Pushing the Ph.D.

Dr. Ariadne Gonzalez received her Ph.D. over the summer while teaching courses for the Department of Psychology and Communication. Gonzalez first graduated from TAMIU with a Bachelor of Arts in communication.  She then received her master’s, also in communication, from the University of Texas at San Antonio. Now, just this summer, she earned her Ph.D. in organizational communication from Texas A&M-College Station.Gonzalez has been teaching at TAMIU for a few years. She teaches many communications electives. Over the summer, she taught Conflict in Communication and supervised the Summer Session III internship course.

Gonzalez has been specializing in organizational communication, but she had a focus on studying issues of difference. As she likes to put it, she’s “interested in the implications of dirty work.” By that, she means the physical, social and moral aspects.  Living in Laredo, her experience involves issues of immigrant life, border crossing, work-life and how they relate to workers’ occupational identities.

Using those topics, she produced her dissertation on border life.

“My dissertation specifically dealt with how Mexican immigrant and transnational domestic workers construct and negotiate their occupational identity on the Laredo-Nuevo Laredo border.  This population of women is interesting, because they either live in Laredo or travel to and from Laredo most of the week.  I wanted to understand their border crossing experiences and their overall travel experiences to and from work, and how this was connected to their occupational identity, since a person’s occupational life plays a significant role in who they are, in and out of work.  I did ethnographic research, where I engaged in field work and in-depth interviewing.  It was difficult, but much needed work since this is a sector of workers that is difficult to reach.”

In her research, she noticed that domestic workers embody a work-related identity.  For them, it was producing a sense of meaningfulness in their work.  That meaningfulness allows motivation for the workers. It helps them push through the emotional and occupational burdens.  She took a detailed notice of how women had an interesting role.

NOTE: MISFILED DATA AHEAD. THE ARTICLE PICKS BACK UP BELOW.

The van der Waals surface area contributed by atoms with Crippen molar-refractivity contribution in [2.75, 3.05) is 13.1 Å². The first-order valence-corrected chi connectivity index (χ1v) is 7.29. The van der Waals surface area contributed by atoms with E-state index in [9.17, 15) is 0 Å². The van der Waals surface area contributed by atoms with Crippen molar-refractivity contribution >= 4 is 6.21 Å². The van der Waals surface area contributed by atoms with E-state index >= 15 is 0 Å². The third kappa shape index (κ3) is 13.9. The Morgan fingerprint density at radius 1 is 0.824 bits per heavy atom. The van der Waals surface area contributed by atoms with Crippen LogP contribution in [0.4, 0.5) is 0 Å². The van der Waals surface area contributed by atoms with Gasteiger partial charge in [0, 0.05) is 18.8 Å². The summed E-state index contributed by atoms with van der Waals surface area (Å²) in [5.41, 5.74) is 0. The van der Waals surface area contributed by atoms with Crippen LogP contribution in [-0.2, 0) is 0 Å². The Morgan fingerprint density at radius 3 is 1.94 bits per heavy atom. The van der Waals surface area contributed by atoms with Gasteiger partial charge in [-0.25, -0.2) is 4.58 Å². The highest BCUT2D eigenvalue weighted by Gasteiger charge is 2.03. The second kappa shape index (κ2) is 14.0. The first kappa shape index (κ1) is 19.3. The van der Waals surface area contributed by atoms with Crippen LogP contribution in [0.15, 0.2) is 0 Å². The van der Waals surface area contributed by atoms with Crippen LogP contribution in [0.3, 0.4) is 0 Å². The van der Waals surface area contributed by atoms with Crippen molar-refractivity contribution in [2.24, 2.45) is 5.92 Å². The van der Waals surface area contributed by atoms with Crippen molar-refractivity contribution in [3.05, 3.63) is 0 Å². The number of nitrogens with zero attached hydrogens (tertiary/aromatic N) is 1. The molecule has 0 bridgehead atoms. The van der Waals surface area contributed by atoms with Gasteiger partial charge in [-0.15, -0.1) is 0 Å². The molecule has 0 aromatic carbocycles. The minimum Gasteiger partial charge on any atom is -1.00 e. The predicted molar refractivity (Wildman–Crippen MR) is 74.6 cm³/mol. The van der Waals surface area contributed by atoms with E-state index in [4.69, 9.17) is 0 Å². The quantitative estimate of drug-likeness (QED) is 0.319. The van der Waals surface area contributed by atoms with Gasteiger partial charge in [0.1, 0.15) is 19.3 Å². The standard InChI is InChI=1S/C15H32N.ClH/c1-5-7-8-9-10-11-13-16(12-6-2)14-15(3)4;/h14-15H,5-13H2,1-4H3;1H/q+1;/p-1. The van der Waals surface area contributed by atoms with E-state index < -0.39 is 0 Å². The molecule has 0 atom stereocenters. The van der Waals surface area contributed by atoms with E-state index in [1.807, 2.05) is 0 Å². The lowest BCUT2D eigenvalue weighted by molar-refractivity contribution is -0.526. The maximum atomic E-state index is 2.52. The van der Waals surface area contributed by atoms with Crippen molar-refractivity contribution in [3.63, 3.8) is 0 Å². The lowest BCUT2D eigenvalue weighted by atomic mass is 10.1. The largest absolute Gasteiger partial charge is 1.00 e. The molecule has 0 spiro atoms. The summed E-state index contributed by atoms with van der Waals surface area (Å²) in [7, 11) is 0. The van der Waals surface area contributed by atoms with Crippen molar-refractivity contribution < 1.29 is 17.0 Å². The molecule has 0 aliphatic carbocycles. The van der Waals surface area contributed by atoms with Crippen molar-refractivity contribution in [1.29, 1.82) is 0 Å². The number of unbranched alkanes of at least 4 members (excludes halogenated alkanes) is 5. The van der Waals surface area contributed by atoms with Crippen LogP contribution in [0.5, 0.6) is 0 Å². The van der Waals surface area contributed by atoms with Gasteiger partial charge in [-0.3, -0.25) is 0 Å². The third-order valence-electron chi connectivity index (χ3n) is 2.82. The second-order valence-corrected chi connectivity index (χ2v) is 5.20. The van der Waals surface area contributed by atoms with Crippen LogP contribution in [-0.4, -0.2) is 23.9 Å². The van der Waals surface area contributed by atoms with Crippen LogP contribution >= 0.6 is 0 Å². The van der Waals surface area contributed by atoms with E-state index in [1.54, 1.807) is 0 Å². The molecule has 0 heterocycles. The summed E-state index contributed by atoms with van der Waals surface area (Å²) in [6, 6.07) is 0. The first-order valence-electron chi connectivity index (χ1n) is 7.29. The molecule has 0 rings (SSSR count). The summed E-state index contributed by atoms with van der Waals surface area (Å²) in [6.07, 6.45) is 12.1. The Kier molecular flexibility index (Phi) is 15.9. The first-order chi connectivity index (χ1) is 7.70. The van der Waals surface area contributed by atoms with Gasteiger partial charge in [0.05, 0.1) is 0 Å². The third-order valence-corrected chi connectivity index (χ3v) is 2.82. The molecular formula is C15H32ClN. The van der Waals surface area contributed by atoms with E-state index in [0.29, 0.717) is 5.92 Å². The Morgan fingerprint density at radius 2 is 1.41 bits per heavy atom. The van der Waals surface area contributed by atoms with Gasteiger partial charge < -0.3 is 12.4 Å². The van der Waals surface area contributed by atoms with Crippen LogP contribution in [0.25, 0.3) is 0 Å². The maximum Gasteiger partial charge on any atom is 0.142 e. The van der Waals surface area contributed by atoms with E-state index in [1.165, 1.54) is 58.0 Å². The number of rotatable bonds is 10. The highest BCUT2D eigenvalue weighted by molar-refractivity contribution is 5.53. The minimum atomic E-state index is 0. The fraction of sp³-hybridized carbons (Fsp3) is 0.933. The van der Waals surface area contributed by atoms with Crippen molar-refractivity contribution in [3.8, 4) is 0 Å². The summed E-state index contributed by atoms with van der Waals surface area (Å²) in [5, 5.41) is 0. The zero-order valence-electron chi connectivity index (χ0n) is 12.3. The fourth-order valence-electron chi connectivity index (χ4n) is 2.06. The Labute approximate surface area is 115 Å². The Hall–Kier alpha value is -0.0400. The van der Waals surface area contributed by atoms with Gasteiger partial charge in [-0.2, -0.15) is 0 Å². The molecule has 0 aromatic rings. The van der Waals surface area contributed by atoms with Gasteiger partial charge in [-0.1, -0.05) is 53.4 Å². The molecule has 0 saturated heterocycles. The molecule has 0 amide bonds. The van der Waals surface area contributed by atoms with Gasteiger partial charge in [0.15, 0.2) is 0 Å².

“Women re-frame their occupational position to one that attains hope; they find a meaning of work that moves beyond the metaphorical dirt and constructs an occupational identity of attainability and success.  Creating meaning out of their occupation is important, because when their job tasks are especially difficult, unfair, and laborious, they look to the substance and tangible value it provides.”

Putting together her dissertation took a lot of work and time. However, she never questioned the topic she wanted to research. She says that was the easy part. It was like knowing the degree one wants to pursue from freshman year. The research aspect included data collection and, of course, writing the paper.

“My data collection methods were interesting,” Gonzalez said. “Since most domestic workers utilize the city bus system, I would also ride the bus along with them, walk with them to and from work, to and from the bridge, and sit with them while they waited for their bus. This took a long time, but I had the opportunity to engage with them in ways I never thought possible. I transcribed all of my field notes and most of my interviews, which took a lot of time as well.”

With her newly attained Ph.D, Gonzalez still plans to continue as an assistant professor at TAMIU. She will be working on several manuscripts throughout the next couple of months. Her goal is to have them accepted  for publication in communication journals. In spite of all the work it took her to complete her dissertation, she is still very excited to continue her research in immigration and identity. She does have a few projects in mind.

For prospective graduate students, Gonzalez has some advice: “The best advice I can give a student is to read and engage themselves in research.  Whatever field you are interested in requires you to enter into a scholarly conversation, and you can only do that if you know the literature.  We have an amazing research database that our library provides–use it. It’s also important to get to know your professors and the research they do. Talk to us. We’re always eager to discuss our research, and there is much to learn from that as well.”


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